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on 23 January 2013
I came to this book straight after reading a beginners book about Web Design. So, I cannot speak as an expert, but I understood the book straight from the off.

It's based on the format of: Here's how we currently do it. Now here's how you should do it.

It shows you how to deconstruct a current fixed layout web page, and make it fluid. I'd rather the author started with a blank canvas. I can understand why the author has used this method, he is trying to change a mindset.

For current Web Designers this is probably the best approach. This book is not aimed at beginners anyway. All this aside, this book delivers the goods. The author is very experienced and delivers some very good tips. I particularly like the tip about using the CSS 'display:table' declarations to correct the horizontal navigation bar.

The book is very cutting edge introducing methods based wholly on CSS3 and HTML5, with plenty of examples of how to gracefully degrade your CSS3/HTML5 design for the older browser.

My one criticism is the layout and lack of colour. I'd rather the pages were larger, so code and examples were allowed to remain on the same page, where possible. You'd think for any book that has 'Design' in the title it would be laid out more professionally.

I would give this book a 5 star rating for its content alone, but I cannot whilst the book is in it's current format. Publisher take note.
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on 9 July 2012
The starting point is that you know some HTML and CSS and that you currently have a website which looks ok on a desktop or laptop but you want to adapt it for phones and tablets. Well, that's me - and I suspect other self-employed, self-taught people who want to get up to date.
Like other reviewers I found that Ben Frain's writing style is user-friendly and that the chapters are easy to dip into if your time is limited.
Download the script files from the Packt website before you get started & the whole website development process becomes easier.
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on 26 September 2017
Avoid - Many things are very poorly described - the information about flex is awful, fx the flex-direction is missing an in-depth explanation. Also "cross axis" is used at page 50 but cross axis explanation is at 55! Book is more a kind of a "show-off" rather than a book that is teaching things. This is absolute not for beginners!
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on 27 May 2012
HTML considers to evolve, with Frain explaining this latest combination of HTML5 with CSS3. The text is directed at the web page designer, someone with a background in already writing web pages. If this describes you, then you might have been wondering about the latest abilities in the languages.

Chapter 3 shows that we are still faced with the problem first encountered around 1995, where there are different screen sizes and the difficulties of scaling images. Now at least you can easily make images scale when the layout is fluid. The text explains that the best way is via an entry in the CSS file. Another good tip is to use em instead of pixels when doing sizing of typography.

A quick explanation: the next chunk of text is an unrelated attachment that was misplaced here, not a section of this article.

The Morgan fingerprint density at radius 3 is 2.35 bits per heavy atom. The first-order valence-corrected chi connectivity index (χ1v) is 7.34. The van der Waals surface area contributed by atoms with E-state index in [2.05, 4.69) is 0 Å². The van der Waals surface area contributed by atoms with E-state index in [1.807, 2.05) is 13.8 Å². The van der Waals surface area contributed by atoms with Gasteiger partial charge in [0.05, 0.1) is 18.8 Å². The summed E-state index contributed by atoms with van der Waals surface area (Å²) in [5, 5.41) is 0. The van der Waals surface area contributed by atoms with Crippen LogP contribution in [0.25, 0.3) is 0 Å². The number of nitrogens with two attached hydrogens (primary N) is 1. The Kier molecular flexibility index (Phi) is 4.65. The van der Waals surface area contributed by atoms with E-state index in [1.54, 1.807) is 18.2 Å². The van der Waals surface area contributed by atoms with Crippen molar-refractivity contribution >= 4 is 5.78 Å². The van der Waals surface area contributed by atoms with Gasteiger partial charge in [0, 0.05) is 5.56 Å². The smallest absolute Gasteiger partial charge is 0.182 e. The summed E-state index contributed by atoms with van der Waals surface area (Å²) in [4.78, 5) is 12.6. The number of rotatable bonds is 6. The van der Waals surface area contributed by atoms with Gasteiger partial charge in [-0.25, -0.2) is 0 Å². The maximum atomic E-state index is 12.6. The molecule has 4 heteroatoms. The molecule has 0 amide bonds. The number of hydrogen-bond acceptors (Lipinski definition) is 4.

Another chapter (well, it's chapter 4) shows that now if you migrate to HTML5 you no longer need worry about which level of header tag you are currently in. You know the context, right? When you have a bunch of <h1>, <h2>, <h3> etc. The author recommends the new <hgroup> for outlining. It can simplify this coding aspect and thus make your code more robust against silly little bugs.

More importantly, there is now much better ability to handle dynamic content stuck on your web page. Also explained is how to embed rich media; which I guess can also be considered as dynamic content. There is some politicking history that the book briefly goes into. How Apple did not want to use Adobe's Flash on its iOS machines. So Apple ended up promoting HTML5 as the industry standard, which certainly helped boost its acceptance. What you might appreciate if you have put video or audio into HTML 4.01 pages is how the new syntax is much cleaner. Akin to adding images. You simply use the paired tags of <video> and </video> or <audio> and </audio>.

On this subject of video and audio, the book mentions what is still unfinished business. The Ogg containers will only work within some HTML5 browsers with WebM and in other HTML5 browsers with MP4. Unfortunate, and you might have to wait a few years for this to get resolved.
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on 1 October 2012
I was set a challenge of learning responsive web design in a couple of weeks and found this a great book to get me started.
I have a good working knowledge of HTML and CSS but still have lots to learn. I got his book to work through rather then constantly searching the internet for tutorials on RWD and I'm glad I did.